click on the image above to see a larger picture
Macquarium is now operating with a male Betta Splendens
comfortabily roaming the interior. My wife has taken custody of
the Macquarium, which is why it has finally been put into comission.
kids and their friends really get a kick out this unit. The LED
lighting is controlled by the on/off switch at the rear of the unit and
works wonderfully. The air pump has been disconnected because it
was too loud when operating inside this echo chamber. The
background scene was painted by my wife on a piece of scrap canvas and
wrapped around the outside of the tank, before inserting into the
Total cost of the project was about $15 for a rope lighting set that I decided not to use and
the aquarium safe silicon glue. Everything else was either donated
or from one scrap pile or another. The glass for the tank was basically
free, since the glass place didn't have it cut when the said they would.
They gave me the glass plus some expensive non-glare picture frame
glass I had also ordered for another project for a total of $10.
Back and top of shell showing handle cutout. Run, don't walk to
the nearest store stocking Mototools prior to starting the job of gutting
one of these machines. There is more cutting to be done than there
might first appear to be and there is not a lot of room to work inside the
case. The power connection will actually power pump and light.
Switch will control light only. It must be unplugged to remove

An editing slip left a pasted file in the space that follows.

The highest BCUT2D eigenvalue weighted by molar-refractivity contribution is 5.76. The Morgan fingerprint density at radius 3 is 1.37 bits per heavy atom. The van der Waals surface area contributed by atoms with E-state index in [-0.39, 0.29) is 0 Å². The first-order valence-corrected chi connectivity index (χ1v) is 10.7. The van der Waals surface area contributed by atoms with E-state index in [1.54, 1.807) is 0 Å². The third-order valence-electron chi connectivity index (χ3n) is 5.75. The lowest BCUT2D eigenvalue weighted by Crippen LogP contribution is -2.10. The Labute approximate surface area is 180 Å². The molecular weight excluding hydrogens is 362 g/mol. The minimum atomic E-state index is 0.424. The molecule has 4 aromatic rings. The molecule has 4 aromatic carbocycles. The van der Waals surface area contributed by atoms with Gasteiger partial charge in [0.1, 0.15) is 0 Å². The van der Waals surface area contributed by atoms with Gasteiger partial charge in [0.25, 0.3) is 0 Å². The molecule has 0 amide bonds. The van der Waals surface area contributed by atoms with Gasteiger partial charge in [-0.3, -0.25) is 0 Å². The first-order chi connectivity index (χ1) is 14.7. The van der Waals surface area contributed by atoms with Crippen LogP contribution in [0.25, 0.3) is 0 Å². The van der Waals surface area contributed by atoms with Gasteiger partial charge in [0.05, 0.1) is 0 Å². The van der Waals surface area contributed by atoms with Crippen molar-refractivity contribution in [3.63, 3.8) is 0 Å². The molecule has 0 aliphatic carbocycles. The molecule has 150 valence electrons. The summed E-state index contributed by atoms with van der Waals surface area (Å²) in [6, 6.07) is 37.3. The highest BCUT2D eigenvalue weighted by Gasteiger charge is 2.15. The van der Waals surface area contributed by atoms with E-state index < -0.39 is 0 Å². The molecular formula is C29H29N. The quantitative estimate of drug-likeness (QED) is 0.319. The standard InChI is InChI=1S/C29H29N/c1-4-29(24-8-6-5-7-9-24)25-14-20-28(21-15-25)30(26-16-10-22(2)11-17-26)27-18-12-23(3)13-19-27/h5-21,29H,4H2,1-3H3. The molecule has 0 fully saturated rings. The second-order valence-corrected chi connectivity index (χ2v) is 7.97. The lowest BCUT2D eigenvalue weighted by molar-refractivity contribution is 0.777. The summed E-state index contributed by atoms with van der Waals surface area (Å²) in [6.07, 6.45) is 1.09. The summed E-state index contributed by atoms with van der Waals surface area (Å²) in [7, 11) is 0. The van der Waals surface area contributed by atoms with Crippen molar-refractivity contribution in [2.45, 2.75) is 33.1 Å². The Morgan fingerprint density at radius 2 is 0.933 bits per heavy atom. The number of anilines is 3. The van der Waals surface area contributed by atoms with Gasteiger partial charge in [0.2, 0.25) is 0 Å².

power from the pump. Connectors on bottom are non-functional, but allow
the mouse cable to be connected to somewhere.
A view of inside with the front bezel and the tank removed. This
shows wiring for pump and LED lighting. Circuit board is in place
for keyboard and mouse connections. It was cut away to allow room
for pump. Power supply for lighting can just be seen hiding behind
pump. It is a converted cell phone charger. Plywood platform
for tank is supported by a screw in each corner, which allows for some adjustment.
I will add more insulation around the power connections prior to installing
water and fish. I'm a little nervous about the proximity of water and
AC power, which is probably slowing up progress more than anything else.
LED lighting, an idea from one of my co-workers. LEDs are small
and approximately 10 times more efficient than incandescent lighting making
them ideal candidates for this application. I'm hoping the bluish
light works well in this application. LEDs are mounted on a plastic
sheet which is screwed to a couple of strips of wood of appropriate size.
The wood was attached to the top with contact cement.
LED wiring is simple. Each led requires a current limiting resistor.
Use ohms law, the measured voltage output of the chosen power supply
along with the rated current of the LED to determine resistor value.
Painting the tank sides and back. The top and front were masked
off to keep the inside and front free from overspray. I'm hoping
the dark green shows off the fish well, though I'm already wondering if
I shouldn't have tried a dark blue, instead. This painted
exterior was abandoned. Instead an scene was painted on canvas
and wrapped around the the outside of the clean glass.
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